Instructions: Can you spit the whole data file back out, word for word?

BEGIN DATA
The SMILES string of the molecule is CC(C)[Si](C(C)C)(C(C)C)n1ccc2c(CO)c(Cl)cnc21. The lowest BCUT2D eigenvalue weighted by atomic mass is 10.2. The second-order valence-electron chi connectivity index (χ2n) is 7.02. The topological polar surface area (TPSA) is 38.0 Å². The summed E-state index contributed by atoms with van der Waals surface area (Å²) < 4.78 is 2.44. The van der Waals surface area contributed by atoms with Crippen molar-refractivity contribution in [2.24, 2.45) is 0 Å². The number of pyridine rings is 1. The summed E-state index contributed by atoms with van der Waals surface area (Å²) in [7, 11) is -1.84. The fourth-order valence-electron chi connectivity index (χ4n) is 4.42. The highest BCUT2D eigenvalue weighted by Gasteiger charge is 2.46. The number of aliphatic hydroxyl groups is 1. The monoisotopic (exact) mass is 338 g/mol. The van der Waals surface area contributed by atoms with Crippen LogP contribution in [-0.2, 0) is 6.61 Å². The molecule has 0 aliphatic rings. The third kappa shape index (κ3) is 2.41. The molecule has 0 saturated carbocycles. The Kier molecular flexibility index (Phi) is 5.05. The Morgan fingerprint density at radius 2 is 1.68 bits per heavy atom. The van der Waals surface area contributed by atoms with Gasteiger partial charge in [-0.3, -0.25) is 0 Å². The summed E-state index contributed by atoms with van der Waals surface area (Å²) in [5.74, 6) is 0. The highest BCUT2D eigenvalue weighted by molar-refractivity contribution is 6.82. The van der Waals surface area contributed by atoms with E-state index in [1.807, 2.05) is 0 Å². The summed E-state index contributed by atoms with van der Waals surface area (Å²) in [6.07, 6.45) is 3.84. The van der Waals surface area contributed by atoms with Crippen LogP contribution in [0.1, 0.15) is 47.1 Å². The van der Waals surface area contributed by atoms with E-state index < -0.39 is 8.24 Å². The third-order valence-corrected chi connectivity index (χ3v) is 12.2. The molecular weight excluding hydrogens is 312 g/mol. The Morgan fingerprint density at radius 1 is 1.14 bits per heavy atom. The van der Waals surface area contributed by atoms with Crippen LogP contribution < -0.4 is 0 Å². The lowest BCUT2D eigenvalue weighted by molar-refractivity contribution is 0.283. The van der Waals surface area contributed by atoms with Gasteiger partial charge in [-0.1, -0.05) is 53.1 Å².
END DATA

The SMILES string of the molecule is CC(C)[Si](C(C)C)(C(C)C)n1ccc2c(CO)c(Cl)cnc21. The lowest BCUT2D eigenvalue weighted by atomic mass is 10.2. The second-order valence-electron chi connectivity index (χ2n) is 7.02. The topological polar surface area (TPSA) is 38.0 Å². The summed E-state index contributed by atoms with van der Waals surface area (Å²) < 4.78 is 2.44. The van der Waals surface area contributed by atoms with Crippen molar-refractivity contribution in [2.24, 2.45) is 0 Å². The number of pyridine rings is 1. The summed E-state index contributed by atoms with van der Waals surface area (Å²) in [7, 11) is -1.84. The fourth-order valence-electron chi connectivity index (χ4n) is 4.42. The highest BCUT2D eigenvalue weighted by Gasteiger charge is 2.46. The number of aliphatic hydroxyl groups is 1. The monoisotopic (exact) mass is 338 g/mol. The van der Waals surface area contributed by atoms with Crippen LogP contribution in [-0.2, 0) is 6.61 Å². The molecule has 0 aliphatic rings. The third kappa shape index (κ3) is 2.41. The molecule has 0 saturated carbocycles. The Kier molecular flexibility index (Phi) is 5.05. The Morgan fingerprint density at radius 2 is 1.68 bits per heavy atom. The van der Waals surface area contributed by atoms with Gasteiger partial charge in [-0.3, -0.25) is 0 Å². The summed E-state index contributed by atoms with van der Waals surface area (Å²) in [5.74, 6) is 0. The highest BCUT2D eigenvalue weighted by molar-refractivity contribution is 6.82. The van der Waals surface area contributed by atoms with E-state index in [1.807, 2.05) is 0 Å². The summed E-state index contributed by atoms with van der Waals surface area (Å²) in [6.07, 6.45) is 3.84. The van der Waals surface area contributed by atoms with Crippen LogP contribution in [0.1, 0.15) is 47.1 Å². The van der Waals surface area contributed by atoms with E-state index < -0.39 is 8.24 Å². The third-order valence-corrected chi connectivity index (χ3v) is 12.2. The molecular weight excluding hydrogens is 312 g/mol. The Morgan fingerprint density at radius 1 is 1.14 bits per heavy atom. The van der Waals surface area contributed by atoms with Crippen LogP contribution < -0.4 is 0 Å². The lowest BCUT2D eigenvalue weighted by molar-refractivity contribution is 0.283. The van der Waals surface area contributed by atoms with Gasteiger partial charge in [-0.1, -0.05) is 53.1 Å².